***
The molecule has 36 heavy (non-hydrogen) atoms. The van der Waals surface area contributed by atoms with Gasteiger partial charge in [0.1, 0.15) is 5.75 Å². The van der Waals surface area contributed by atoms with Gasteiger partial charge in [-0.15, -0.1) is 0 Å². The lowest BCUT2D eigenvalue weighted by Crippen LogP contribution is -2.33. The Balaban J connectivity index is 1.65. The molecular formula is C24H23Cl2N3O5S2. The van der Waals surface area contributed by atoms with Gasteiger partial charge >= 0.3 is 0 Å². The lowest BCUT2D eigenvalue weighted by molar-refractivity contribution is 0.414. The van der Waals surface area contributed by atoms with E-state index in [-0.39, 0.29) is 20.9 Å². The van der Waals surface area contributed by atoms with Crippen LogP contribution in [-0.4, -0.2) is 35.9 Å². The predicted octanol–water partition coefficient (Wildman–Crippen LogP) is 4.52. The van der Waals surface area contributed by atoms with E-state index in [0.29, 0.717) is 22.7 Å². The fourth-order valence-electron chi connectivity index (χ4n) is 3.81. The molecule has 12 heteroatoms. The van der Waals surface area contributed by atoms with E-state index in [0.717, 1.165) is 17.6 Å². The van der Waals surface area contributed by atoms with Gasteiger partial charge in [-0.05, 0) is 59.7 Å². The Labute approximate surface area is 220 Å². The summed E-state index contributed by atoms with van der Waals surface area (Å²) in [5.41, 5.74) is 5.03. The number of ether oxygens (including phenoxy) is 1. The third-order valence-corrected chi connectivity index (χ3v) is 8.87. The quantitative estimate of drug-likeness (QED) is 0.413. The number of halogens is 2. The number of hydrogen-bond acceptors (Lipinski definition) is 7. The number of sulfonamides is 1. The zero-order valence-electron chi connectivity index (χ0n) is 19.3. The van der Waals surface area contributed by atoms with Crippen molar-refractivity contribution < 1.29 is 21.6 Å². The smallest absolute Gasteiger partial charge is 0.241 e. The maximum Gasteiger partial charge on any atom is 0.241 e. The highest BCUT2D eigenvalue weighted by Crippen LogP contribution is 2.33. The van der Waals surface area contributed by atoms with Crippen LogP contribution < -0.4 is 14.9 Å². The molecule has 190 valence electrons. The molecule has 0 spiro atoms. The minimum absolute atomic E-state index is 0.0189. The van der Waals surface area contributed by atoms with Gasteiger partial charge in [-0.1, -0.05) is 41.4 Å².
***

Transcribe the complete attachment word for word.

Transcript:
The molecule has 36 heavy (non-hydrogen) atoms. The van der Waals surface area contributed by atoms with Gasteiger partial charge in [0.1, 0.15) is 5.75 Å². The van der Waals surface area contributed by atoms with Gasteiger partial charge in [-0.15, -0.1) is 0 Å². The lowest BCUT2D eigenvalue weighted by Crippen LogP contribution is -2.33. The Balaban J connectivity index is 1.65. The molecular formula is C24H23Cl2N3O5S2. The van der Waals surface area contributed by atoms with Gasteiger partial charge >= 0.3 is 0 Å². The lowest BCUT2D eigenvalue weighted by molar-refractivity contribution is 0.414. The van der Waals surface area contributed by atoms with E-state index in [-0.39, 0.29) is 20.9 Å². The van der Waals surface area contributed by atoms with Crippen LogP contribution in [-0.4, -0.2) is 35.9 Å². The predicted octanol–water partition coefficient (Wildman–Crippen LogP) is 4.52. The van der Waals surface area contributed by atoms with E-state index in [0.29, 0.717) is 22.7 Å². The fourth-order valence-electron chi connectivity index (χ4n) is 3.81. The molecule has 12 heteroatoms. The van der Waals surface area contributed by atoms with E-state index in [0.717, 1.165) is 17.6 Å². The van der Waals surface area contributed by atoms with Gasteiger partial charge in [-0.05, 0) is 59.7 Å². The Labute approximate surface area is 220 Å². The summed E-state index contributed by atoms with van der Waals surface area (Å²) in [5.41, 5.74) is 5.03. The number of ether oxygens (including phenoxy) is 1. The third-order valence-corrected chi connectivity index (χ3v) is 8.87. The quantitative estimate of drug-likeness (QED) is 0.413. The number of halogens is 2. The number of hydrogen-bond acceptors (Lipinski definition) is 7. The number of sulfonamides is 1. The zero-order valence-electron chi connectivity index (χ0n) is 19.3. The van der Waals surface area contributed by atoms with Crippen molar-refractivity contribution < 1.29 is 21.6 Å². The smallest absolute Gasteiger partial charge is 0.241 e. The maximum Gasteiger partial charge on any atom is 0.241 e. The highest BCUT2D eigenvalue weighted by Crippen LogP contribution is 2.33. The van der Waals surface area contributed by atoms with Crippen LogP contribution < -0.4 is 14.9 Å². The molecule has 190 valence electrons. The molecule has 0 spiro atoms. The minimum absolute atomic E-state index is 0.0189. The van der Waals surface area contributed by atoms with Gasteiger partial charge in [-0.1, -0.05) is 41.4 Å².